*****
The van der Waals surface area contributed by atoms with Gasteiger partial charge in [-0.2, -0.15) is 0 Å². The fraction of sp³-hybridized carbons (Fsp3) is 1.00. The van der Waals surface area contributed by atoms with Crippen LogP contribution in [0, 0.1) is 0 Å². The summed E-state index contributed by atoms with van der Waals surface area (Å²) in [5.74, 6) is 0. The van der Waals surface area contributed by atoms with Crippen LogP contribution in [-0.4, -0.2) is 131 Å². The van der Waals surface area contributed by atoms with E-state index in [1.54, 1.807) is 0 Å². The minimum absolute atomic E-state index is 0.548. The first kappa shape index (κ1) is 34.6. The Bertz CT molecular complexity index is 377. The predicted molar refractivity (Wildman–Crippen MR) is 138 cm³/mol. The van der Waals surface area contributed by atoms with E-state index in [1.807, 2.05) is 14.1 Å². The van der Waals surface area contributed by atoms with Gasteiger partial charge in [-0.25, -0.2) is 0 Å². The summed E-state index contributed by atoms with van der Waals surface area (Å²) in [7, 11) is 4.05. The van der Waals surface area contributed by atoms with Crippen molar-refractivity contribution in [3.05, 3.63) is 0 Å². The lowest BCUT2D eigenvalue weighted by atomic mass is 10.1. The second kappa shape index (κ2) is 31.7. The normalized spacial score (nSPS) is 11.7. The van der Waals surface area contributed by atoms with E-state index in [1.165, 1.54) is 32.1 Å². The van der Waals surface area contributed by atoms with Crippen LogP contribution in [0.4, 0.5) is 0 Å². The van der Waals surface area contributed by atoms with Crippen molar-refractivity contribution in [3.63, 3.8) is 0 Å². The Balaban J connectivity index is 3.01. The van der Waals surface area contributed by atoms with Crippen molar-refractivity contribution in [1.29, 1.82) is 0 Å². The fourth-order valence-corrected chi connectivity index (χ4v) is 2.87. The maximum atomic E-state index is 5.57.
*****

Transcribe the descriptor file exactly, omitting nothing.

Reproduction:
The van der Waals surface area contributed by atoms with Gasteiger partial charge in [-0.2, -0.15) is 0 Å². The fraction of sp³-hybridized carbons (Fsp3) is 1.00. The van der Waals surface area contributed by atoms with Crippen LogP contribution in [0, 0.1) is 0 Å². The summed E-state index contributed by atoms with van der Waals surface area (Å²) in [5.74, 6) is 0. The van der Waals surface area contributed by atoms with Crippen LogP contribution in [-0.4, -0.2) is 131 Å². The van der Waals surface area contributed by atoms with E-state index in [1.54, 1.807) is 0 Å². The minimum absolute atomic E-state index is 0.548. The first kappa shape index (κ1) is 34.6. The Bertz CT molecular complexity index is 377. The predicted molar refractivity (Wildman–Crippen MR) is 138 cm³/mol. The van der Waals surface area contributed by atoms with E-state index in [1.807, 2.05) is 14.1 Å². The van der Waals surface area contributed by atoms with Gasteiger partial charge in [-0.25, -0.2) is 0 Å². The summed E-state index contributed by atoms with van der Waals surface area (Å²) in [7, 11) is 4.05. The van der Waals surface area contributed by atoms with Crippen molar-refractivity contribution in [3.05, 3.63) is 0 Å². The lowest BCUT2D eigenvalue weighted by atomic mass is 10.1. The second kappa shape index (κ2) is 31.7. The normalized spacial score (nSPS) is 11.7. The van der Waals surface area contributed by atoms with E-state index in [1.165, 1.54) is 32.1 Å². The van der Waals surface area contributed by atoms with Crippen LogP contribution in [0.4, 0.5) is 0 Å². The van der Waals surface area contributed by atoms with Crippen molar-refractivity contribution in [3.63, 3.8) is 0 Å². The Balaban J connectivity index is 3.01. The van der Waals surface area contributed by atoms with Crippen molar-refractivity contribution in [1.29, 1.82) is 0 Å². The fourth-order valence-corrected chi connectivity index (χ4v) is 2.87. The maximum atomic E-state index is 5.57.